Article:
Gen Z and Leadership Development
Our clients often come to us with questions like, “How to do we engage our newest employees?” or “Our current leadership development program seems to miss with our younger team members, what can we do?”.
Gen Z and the younger portion of Millenials have a different expectation of how people should work together and how learning should happen. It’s essential to understand what makes this group different from older members of your teams and leadership.
Let’s dig in.
First, Gen Z is the first fully digital generation. They are the first digital natives, and arguably reality is broken for this generation. For Boomers, reality had no or little digital aspect. Want information? Go to the library. Augmenting reality meant putting up a sign in the street. Gen X was introduced to computers at an age where finding information was mainly physical, and as they entered late high school and college, digital information became available. Again augmenting reality did not exist, and reality remained intact.
Enter Gen Z. All information is available at any time given a suitable internet connection via WIFI or cellular service. That ability to get information at any time has existed for them since they were born. As they have aged, it’s become easier to access, first via phone browser, then voice and now just augmented reality.
Think about that.
Let’s compare a Gen X experience with a cellular phone to a Gen Z.
Gen X: Non-touch screen, no internet access, expensive, poor coverage.
Gen Z: Touch screen, internet, cheap(comparatively), excellent coverage.
Hand a Gen X first device to a Gen Z and that device in perfect condition appears broken. Why won’t the screen work when I touch it? Why can’t I find the browser? Where are the apps? It’s a broken device.
Translate that to reality.
Gen X Early Reality: All analogue, slow introduction of digital billboards, information is not constantly available, no GPS on Phone or Car. No overlay of digital on top of reality. (Pokemon Go, GPS direction through a phone camera)
Gen Z Early Reality: Digital and analogue mixed, digital billboards, kiosks, phone, voice assistant, etc. Digital integration and overlay on top of reality, improving it and adding context to it. Games become part of the world; directions are not just on a map but viewed as part of the reality you see through your phone camera. The list goes on.
Ordinary analogue reality appears broken, for Gen Z reality becomes useless like a Gen X cell phone.
Why does this matter?
First, think of the level of instant collaboration this generation is used to. In a recent study, 94% of Gen Z say they frequently use collaboration tools, including Google Docs, GroupMe, and Facebook Messenger when at college to complete assignments. They instantly reach friends, immediately plan what to do, instantly see schedules and share it. This generation can organize hive minds naturally and quickly. Imagine the frustration a meeting holds for them. The time it takes to get everyone in a room is the same time they can communicate and solve the problem, and you have not even started talking about it yet in your old analogue style meeting. Your meeting reality is broken.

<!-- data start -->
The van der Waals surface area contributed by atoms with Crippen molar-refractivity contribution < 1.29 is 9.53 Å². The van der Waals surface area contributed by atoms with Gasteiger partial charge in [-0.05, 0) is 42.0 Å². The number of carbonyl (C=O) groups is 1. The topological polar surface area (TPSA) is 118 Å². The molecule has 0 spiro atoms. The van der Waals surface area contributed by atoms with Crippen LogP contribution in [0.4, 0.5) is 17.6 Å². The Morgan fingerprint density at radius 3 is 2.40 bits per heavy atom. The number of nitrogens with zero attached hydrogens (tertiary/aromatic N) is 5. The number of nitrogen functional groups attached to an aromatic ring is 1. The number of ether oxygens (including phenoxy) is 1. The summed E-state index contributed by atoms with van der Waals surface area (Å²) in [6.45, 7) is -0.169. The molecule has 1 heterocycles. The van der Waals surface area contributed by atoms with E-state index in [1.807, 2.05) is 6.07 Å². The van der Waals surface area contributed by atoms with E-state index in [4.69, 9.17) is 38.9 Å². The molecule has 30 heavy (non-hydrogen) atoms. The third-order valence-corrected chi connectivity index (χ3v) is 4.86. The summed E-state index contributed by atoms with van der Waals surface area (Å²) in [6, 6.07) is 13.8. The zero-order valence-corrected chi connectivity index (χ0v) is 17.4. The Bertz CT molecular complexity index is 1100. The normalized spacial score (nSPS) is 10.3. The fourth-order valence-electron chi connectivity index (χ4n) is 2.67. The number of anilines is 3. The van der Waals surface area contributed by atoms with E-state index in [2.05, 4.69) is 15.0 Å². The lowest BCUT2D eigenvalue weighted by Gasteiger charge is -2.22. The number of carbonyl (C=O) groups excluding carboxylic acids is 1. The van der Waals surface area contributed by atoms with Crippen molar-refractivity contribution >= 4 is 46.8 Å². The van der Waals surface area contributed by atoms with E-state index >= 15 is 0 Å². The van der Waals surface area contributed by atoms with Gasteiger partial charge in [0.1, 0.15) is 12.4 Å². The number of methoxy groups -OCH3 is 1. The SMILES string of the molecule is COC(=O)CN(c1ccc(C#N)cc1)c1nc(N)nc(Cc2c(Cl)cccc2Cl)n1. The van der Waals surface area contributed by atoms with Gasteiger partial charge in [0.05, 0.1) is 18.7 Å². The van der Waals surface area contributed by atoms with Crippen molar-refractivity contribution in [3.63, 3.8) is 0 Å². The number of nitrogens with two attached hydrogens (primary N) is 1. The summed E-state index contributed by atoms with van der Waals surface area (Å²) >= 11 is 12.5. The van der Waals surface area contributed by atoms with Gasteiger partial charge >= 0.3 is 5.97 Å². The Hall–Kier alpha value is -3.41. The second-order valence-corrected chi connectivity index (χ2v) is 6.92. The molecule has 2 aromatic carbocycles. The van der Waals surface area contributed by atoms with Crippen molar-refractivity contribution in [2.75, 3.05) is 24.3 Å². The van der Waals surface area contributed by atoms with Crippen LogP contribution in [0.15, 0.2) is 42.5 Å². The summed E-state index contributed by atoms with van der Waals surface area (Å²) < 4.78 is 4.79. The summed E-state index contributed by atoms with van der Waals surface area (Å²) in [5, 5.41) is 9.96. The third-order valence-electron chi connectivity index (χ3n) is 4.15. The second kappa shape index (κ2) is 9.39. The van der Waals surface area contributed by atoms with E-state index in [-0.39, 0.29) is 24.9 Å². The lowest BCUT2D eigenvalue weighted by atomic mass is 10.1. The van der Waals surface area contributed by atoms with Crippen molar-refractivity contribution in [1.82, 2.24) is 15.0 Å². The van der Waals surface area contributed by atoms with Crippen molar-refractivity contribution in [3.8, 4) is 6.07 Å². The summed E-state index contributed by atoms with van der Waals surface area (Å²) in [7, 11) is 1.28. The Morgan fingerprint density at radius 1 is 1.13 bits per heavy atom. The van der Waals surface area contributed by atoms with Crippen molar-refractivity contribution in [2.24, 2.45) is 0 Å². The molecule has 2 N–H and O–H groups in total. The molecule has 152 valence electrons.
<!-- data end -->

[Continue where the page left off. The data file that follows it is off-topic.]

That does this mean the elimination of face to face work, no. It means technology is expected to speed the collaboration process and that meetings are more one on one or for small groups. The majority (90%) of Gen Zers want their weekly one-on-ones to occur in person, the report found.
Second, consider the impact of having any type of information available but not the context to make it useful. That’s where mentorship comes into play. You can forward a meaningful article to your team and then discuss the impact of the concept or idea. This allows you to add context and experience to the information for them. Use your time not for information dumps, but for interaction and discussion. 75% fo Gen Z expect to learn from peers on the job, not online programs. Online programs need to augment learning, not replace peers and group learning. This generation is collaborative, which means they want to be together, not alone.
Third rethink your Leadership Development program, understanding that it might move slow for them. When information can be accessed in any fashion, at any time, do you need to spend hours in the class? Or can some of it be digitally accessed ahead and then group time used for collaboration, discussion or experiences that help them use the new information and embody it. (Full Disclosure: We’d like to you help with this piece).
Forth give them tools that are accessible at the moment of truth. The moment they need it most. What do you do in [blank] situation? I’m about to do a peer review; how is it done? You need to have those answers readily and easily available.
If you’re looking for help developing an entire development journey through all stages, talk to us at Learn2, we’re changing the way the world works by changing the way the world learns.
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